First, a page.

2009 Teaching and Learning Symposium

2:30-4:30 p.m., April 21, 2009
HUB Ballroom

Session Description



Findings from the Center for the Advancement of Engineering Education

Cindy Atman (Center for the Advancement of Engineering Education)

The Center for the Advancement of Engineering Education (CAEE), funded by the National Science Foundation, has been conducting research since 2003 into undergraduate engineering learning, faculty teaching, and building capacity in engineering education research. The primary activity this past year was on the Academic Pathways Study (APS) and the Studies of Engineering Educator Decisions (SEED).

The APS is a longitudinal and cross-sectional study of engineering undergraduates that looks at the engineering undergraduate learning experience in order to provide a comprehensive account of how people become engineers. The APS collected data from 160 students on four CAEE campuses from their freshman to senior years. Data collection methods included surveys, structured interviews, ethnographic interviews, and performance tasks. The Academic Pathways of People Learning Engineering Survey (APPLES) was administered to over 4200 students at 21 US institutions in 2008. APS results are creating a rich portrait of the great variety of pathways into and through engineering education and are shedding light on issues of persistence, engagement, skill development, and gender differences associated with acquiring an engineering degree.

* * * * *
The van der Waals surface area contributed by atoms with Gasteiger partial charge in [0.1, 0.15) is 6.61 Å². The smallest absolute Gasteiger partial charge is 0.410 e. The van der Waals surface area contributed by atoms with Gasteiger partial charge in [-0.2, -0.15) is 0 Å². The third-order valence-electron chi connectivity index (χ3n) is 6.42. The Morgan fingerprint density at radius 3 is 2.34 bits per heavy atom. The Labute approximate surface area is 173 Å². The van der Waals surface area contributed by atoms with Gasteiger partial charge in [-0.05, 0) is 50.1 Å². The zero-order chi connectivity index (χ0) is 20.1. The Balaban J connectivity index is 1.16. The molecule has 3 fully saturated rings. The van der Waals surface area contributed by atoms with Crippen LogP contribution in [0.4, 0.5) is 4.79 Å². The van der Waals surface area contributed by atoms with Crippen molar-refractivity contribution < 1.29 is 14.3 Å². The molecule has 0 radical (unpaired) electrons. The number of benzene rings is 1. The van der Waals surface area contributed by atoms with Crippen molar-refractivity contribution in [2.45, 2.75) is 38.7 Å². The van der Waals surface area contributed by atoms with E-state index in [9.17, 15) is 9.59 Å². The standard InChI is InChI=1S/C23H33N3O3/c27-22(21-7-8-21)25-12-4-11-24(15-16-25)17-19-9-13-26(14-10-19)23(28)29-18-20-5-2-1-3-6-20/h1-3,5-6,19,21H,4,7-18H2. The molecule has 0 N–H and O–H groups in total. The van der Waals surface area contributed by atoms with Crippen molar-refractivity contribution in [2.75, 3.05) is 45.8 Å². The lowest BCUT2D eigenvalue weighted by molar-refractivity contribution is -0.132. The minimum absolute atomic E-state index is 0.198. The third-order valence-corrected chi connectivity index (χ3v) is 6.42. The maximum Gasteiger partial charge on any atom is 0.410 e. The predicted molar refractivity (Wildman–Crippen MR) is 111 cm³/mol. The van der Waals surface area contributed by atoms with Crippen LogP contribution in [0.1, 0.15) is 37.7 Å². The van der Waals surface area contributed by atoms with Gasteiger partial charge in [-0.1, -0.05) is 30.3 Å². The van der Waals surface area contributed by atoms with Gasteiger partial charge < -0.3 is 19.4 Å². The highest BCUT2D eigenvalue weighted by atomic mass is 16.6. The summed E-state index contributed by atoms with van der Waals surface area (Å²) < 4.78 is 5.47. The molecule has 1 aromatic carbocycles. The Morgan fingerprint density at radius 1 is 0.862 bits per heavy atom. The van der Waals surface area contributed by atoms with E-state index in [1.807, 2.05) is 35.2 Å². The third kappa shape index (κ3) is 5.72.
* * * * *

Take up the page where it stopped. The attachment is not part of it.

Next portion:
SEED seeks to enhance the effectiveness of strategies used to help educators improve their teaching. SEED data was gathered from 33 engineering faculty from various disciplines. Analysis of these data shows that faculty consider a range of factors, including time intervals and power differentials, when making teaching decisions. Faculty narratives about their process of committing to a decision were often emotional and driven by various rationales. They often felt bound to a specific action by constraints or other issues and sometimes knowingly accepted unsatisfactory decisions based on tradeoffs and issues beyond their control. Faculty also used a variety of terms when referring to engineering undergraduates that suggest the many different perspectives about students that faculty take into account when they design teaching and learning experiences.




Index of Symposium Presenters